New car sales fall off a cliff in October

author-avatar By on November 06,2019
New car sales fall off a cliff in October

Photo by Jordan Bebek on Unsplash

New car sales have fallen by 9.1% in October compared to the same time last year, extending a downturn in the Australian car market which is now in its 19th consecutive month.

This means that 78,000 fewer cars were sold in the first ten months of this year, compared with October 2018.

A total of 82,456 cars were sold in October 2019.

The Federal Chamber of Automotive Industries (FCAI) released the new sales figures for the month.

FCAI chief executive Tony Weber said several factors are behind the lagging sales figures.

“While the drought and other domestic conditions are impacting the market, our key concern is the effect over-regulation of the financial sector is having on new vehicle sales,” Mr Weber said.

total vehicle sales

Source: FCAI

“The FCAI and our members have been concerned about the risk-averse approach to lending in Australia for some time and see improved access to finance as a key to driving economic growth in 2020.”

Sales were down across all buyer types, including private (5.2%), business (8.2%) and government (7.3%), which Mr Weber said was interesting.

Toyota remains the leader as the most popular car brand, followed by Mazda and Hyundai.

Rank Car brand Total sales YTD Total sales October 2019
1 Toyota 171,503 16,988
2 Mazda 85,427 6,370
3 Hyundai 73,944 7,455
4 Mitsubishi 69,317 4,811
5 Ford 53,495 4,891
6 Kia 51,422 5,062
7 Nissan 42,354 4,011
8 Volkswagen 41,929 4,220
9 Holden 37,301 3,086
10 Honda 36,971 2,761

The Toyota Hi-Lux remained the top-selling vehicle for the month with 3,516 sold, followed by the Ford Ranger (3,160), the Hyundai i30 (2,216), the Toyota RAV4 (2,132) and the Toyota Corolla (2,117).

Rank Vehicle Oct 19 Oct 18 % diff
1 Toyota Hi-Lux 3,516 4,401 -20.1%
2 Ford Ranger 3,160 3,511 -10.1%
3 Hyundai i30 2,216 2,049 8.2%
4 Toyota RAV4 2,132 1,582 34.8%
5 Toyota Corolla 2,117 2,663 -20.5%
6 Toyota Landcruiser 2,101 1,970 6.6%
7 Kia Cerato 1,827 1,338 36.5%
8 Mazda CX-5 1,708 2,000 -14.6%
9 Hyundai Tucson 1,693 1,530 10.7%
10 Nissan XTrail 1,592 1,644 -3.2%

The declining car sales figures are yet another sign of a struggling economy, with figures released earlier this week showing a slump in retail sales figures.

Some industry players believe the rise of car subscription services may be behind the falling new car sales.

Last month, Hyundai announced it would be joining car subscription service Carly, allowing motorists to subscribe to new and used Hyundai vehicles in Australia.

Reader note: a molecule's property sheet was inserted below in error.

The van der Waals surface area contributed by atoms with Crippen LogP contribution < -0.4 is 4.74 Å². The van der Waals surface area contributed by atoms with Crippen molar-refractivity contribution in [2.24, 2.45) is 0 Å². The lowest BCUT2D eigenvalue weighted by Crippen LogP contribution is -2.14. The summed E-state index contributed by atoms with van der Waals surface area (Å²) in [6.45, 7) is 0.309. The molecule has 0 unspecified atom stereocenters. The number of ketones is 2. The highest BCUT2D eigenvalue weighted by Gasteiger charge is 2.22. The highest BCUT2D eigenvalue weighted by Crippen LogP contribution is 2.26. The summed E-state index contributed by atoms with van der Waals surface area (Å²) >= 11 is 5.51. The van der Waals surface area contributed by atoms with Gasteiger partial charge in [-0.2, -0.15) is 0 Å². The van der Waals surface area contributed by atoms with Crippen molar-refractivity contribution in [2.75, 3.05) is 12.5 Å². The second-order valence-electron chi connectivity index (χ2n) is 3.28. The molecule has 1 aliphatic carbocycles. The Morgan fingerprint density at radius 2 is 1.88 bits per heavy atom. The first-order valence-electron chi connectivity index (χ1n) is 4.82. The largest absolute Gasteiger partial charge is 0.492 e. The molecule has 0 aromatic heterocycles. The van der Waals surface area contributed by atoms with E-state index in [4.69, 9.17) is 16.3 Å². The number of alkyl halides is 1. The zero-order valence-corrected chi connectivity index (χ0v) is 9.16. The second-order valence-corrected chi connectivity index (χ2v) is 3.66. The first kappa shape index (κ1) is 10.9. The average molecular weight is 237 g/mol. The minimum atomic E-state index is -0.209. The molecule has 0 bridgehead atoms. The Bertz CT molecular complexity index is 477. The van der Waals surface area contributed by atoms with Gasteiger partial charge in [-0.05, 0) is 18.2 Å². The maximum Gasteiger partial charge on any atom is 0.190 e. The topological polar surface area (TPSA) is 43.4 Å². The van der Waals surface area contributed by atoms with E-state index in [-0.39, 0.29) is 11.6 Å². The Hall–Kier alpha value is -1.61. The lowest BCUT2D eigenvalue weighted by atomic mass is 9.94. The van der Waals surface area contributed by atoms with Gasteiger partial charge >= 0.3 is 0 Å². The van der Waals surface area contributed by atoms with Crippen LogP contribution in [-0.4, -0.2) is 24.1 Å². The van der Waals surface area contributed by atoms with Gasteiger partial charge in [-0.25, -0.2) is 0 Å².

Carly CEO Chris Noone said car ownership is changing as finance gets harder to obtain.

“Car finance is getting harder to obtain and banks are cracking down on lending, especially after the banking Royal Commission,” Mr Noone said.

“This is a new age for car ownership in Australia. The goalposts have definitely shifted from outright purchase and debt financing to more flexible arrangements to suit lifestyle and personal circumstances.”

Earlier this year, Melbourne-based car subscription service Carbar launched in Sydney, with plans for a broader roll out across the rest of the country.

Jaguar Australia recently announced it would be partnering up with Carbar.

Looking for a low-rate car loan? The table below displays some of the lowest fixed car loan rates on the market for new cars.

Ad rate
Comp rate*
5.45% 5.80% $572 More details
from 6.99% from 8.05% from $594 More details

Data accurate as at 17 March 2020. Rates based on a loan of $30,000 for a five-year loan term. Products sorted by advertised rate, then by company name (A-Z). View disclaimer.

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Emma joined as a Finance Journalist in 2019. She is a journalist with more than five years experience across print, broadcast and digital media, with previous stints at Style Magazines, 4ZZZ radio, and as editor of The Real Estate Conversation. She's most passionate about improving the financial literacy of young women and millennials by writing about complex financial topics in a way that's easy for the average Joe (or Jill) to understand. When she's not writing about finance she's watching Greys Anatomy (again).


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